If you have a photo editing program, it's very helpful in poor photos to edit them: adjusting contrast, etc. One of my favorite tools is posterize (Photoshop). I like to make a grid over the image so you can see where your measurements are off. I use the grid lines in Photoshop, but you could put a transparent sheet with grid lines over the photo.

BTW, I am an amateur painter & don't really know much. These things I am still working on, also.

Maybe you could find an image of Judy Garland in that pose that you could get some ideas from. Just a thought.

Hope I have given you some ideas you can use.
Pam
Reply With Quote
  #8   Report Bad Post  
Old 01-10-2020, 08:59 PM
Wellavina Wellavina is offline
New Member
 
Join Date: Nov 2019
Posts: 8
 
Re: Norma

Thanks, Prism914, those comments are really helpful. I'd had my suspicions about the picture, especially at points were I was going cross-eyed trying to figure out what I was looking at (like the background). I'm still learning what makes a good reference and what does not. I think on the first block in the face had more similarity to the throat, but I think I gave up on it too quickly. Unfortunately, I've already given this one to my mother-in-law for Christmas, so any lessons I glean will have to be applied to my next one. I think with my colors I'd used burnt umber, yellow ochre, titanium white, and touches of cadmium red hue (gasp, yeah I've since learned that hues mix unpredictably), and maybe Indian red. Not as subtle as I would hope for if I knew more about the colors. The advice on the mouth was good. I'd started with a titanium and tinted it, can't remember what with but obviously it wasn't enough to budge it much. And you're right...I'd forgotten about the shadows. I haven't gotten into photo shop much yet at all. Might be fun to learn and play with. Thank you so much for the insight!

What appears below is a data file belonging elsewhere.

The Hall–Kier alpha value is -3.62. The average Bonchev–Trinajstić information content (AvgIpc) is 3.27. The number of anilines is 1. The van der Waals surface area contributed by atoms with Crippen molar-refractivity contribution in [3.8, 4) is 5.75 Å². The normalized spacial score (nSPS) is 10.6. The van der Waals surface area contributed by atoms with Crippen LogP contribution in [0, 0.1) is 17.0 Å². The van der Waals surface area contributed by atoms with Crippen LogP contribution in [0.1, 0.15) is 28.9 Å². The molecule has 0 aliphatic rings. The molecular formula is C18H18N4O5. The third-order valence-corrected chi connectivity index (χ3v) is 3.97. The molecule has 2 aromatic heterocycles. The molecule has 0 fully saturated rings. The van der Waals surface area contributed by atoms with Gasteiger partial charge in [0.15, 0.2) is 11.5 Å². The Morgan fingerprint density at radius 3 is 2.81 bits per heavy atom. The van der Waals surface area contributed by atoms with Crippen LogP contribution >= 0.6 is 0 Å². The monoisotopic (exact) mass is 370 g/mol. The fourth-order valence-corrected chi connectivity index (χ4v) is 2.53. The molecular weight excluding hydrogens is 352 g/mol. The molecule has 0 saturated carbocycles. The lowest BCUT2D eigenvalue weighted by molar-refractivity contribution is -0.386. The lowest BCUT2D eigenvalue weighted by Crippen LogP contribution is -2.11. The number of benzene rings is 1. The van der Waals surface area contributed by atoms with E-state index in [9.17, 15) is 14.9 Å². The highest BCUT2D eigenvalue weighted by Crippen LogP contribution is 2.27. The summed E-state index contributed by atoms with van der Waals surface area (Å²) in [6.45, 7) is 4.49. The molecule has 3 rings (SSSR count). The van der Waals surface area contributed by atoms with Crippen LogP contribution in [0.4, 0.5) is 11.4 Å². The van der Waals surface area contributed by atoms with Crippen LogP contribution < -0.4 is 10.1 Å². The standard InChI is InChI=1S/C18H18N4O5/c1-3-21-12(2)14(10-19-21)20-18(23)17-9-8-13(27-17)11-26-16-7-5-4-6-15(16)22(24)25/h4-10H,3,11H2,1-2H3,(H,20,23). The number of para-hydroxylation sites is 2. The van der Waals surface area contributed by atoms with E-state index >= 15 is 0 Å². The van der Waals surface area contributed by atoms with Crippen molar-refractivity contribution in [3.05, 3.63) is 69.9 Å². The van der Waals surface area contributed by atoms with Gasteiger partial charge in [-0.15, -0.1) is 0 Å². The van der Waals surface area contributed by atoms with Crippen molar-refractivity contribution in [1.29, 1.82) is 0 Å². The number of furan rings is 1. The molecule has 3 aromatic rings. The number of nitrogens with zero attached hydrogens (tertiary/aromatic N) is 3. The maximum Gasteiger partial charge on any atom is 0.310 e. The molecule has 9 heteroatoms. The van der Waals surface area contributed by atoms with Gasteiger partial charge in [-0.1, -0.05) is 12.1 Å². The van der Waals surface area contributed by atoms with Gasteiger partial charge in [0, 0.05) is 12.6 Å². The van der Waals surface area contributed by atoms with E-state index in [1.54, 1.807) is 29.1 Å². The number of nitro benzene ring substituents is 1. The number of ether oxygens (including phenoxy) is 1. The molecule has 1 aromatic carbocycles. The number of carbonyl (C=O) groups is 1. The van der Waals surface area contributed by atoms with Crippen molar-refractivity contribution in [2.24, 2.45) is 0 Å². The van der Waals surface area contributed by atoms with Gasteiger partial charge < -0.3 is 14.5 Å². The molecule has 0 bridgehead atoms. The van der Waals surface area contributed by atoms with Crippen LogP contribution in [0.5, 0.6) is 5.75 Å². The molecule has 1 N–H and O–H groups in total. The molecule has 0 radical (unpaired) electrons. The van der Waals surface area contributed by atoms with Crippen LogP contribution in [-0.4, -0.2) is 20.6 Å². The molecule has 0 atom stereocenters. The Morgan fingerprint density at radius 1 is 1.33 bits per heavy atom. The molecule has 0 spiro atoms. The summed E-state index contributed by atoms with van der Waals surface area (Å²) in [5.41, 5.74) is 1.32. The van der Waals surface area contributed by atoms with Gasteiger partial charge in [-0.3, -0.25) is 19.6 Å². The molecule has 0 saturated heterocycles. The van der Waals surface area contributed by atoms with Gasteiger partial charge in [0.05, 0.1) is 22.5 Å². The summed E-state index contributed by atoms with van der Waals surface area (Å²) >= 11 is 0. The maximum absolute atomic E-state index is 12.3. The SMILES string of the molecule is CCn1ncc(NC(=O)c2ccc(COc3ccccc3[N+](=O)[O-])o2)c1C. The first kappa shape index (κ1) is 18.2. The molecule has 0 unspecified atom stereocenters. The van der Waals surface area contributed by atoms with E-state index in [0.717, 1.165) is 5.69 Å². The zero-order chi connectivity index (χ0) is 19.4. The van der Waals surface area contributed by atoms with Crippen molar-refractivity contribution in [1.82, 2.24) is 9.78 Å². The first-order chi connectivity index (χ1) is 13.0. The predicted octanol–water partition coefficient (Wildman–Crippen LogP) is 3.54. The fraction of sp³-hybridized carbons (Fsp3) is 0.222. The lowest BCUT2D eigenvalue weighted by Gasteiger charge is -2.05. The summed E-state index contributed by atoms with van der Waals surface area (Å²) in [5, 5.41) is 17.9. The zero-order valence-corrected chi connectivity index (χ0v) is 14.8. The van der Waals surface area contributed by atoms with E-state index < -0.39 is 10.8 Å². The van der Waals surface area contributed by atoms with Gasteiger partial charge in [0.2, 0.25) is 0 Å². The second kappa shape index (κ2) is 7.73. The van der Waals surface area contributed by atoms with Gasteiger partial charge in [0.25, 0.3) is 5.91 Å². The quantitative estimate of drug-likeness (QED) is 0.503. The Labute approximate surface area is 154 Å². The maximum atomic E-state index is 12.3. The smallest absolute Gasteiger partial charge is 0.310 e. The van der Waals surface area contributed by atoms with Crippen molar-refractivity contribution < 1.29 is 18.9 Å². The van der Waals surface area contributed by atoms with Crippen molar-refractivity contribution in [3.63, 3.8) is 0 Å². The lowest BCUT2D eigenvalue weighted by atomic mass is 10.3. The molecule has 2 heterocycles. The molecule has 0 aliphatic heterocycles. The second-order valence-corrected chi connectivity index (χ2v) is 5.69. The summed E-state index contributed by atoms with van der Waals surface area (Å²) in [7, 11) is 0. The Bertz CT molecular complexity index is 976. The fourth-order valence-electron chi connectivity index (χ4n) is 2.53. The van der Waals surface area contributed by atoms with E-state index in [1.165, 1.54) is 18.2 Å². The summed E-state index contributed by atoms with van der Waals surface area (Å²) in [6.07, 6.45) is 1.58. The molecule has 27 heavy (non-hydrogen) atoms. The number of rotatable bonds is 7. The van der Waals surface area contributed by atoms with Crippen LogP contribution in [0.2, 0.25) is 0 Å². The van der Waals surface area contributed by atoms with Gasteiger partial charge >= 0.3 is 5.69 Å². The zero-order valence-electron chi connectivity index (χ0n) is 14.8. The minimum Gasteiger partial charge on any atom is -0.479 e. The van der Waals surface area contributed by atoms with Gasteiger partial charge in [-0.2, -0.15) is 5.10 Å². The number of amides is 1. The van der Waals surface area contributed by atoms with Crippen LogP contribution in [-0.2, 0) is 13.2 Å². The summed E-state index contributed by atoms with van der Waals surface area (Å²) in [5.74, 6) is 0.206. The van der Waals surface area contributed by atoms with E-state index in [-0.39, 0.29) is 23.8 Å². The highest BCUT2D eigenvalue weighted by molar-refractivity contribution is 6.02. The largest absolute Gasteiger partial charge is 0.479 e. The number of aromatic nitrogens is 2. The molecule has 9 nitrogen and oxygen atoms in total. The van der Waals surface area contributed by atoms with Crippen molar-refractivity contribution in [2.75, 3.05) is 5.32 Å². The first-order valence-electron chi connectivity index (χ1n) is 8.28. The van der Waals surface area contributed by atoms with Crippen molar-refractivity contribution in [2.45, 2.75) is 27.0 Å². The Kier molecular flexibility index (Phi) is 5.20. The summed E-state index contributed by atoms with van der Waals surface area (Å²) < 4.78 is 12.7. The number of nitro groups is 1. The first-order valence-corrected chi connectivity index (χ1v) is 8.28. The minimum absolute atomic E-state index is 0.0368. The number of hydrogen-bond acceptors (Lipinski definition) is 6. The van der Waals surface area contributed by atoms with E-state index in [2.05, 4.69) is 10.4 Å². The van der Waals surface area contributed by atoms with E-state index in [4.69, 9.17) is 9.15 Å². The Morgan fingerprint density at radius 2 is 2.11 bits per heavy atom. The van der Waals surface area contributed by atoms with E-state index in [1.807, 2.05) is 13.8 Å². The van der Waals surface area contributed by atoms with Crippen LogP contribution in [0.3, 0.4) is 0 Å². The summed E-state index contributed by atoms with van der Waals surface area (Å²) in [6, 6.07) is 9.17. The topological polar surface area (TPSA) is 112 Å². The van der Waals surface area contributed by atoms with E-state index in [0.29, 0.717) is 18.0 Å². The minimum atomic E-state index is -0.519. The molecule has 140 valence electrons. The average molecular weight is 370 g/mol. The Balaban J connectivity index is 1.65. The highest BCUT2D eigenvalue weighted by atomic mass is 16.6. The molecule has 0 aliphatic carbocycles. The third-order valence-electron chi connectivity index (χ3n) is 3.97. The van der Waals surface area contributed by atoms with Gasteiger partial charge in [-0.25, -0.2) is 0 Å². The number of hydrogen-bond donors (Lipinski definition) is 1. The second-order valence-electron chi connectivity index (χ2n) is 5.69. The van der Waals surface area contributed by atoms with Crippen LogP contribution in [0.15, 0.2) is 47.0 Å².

Reply With Quote
  #9   Report Bad Post  
Old 01-10-2020, 09:40 PM
Prism914 Prism914 is offline
Senior Member
 
Join Date: Aug 2015
Posts: 130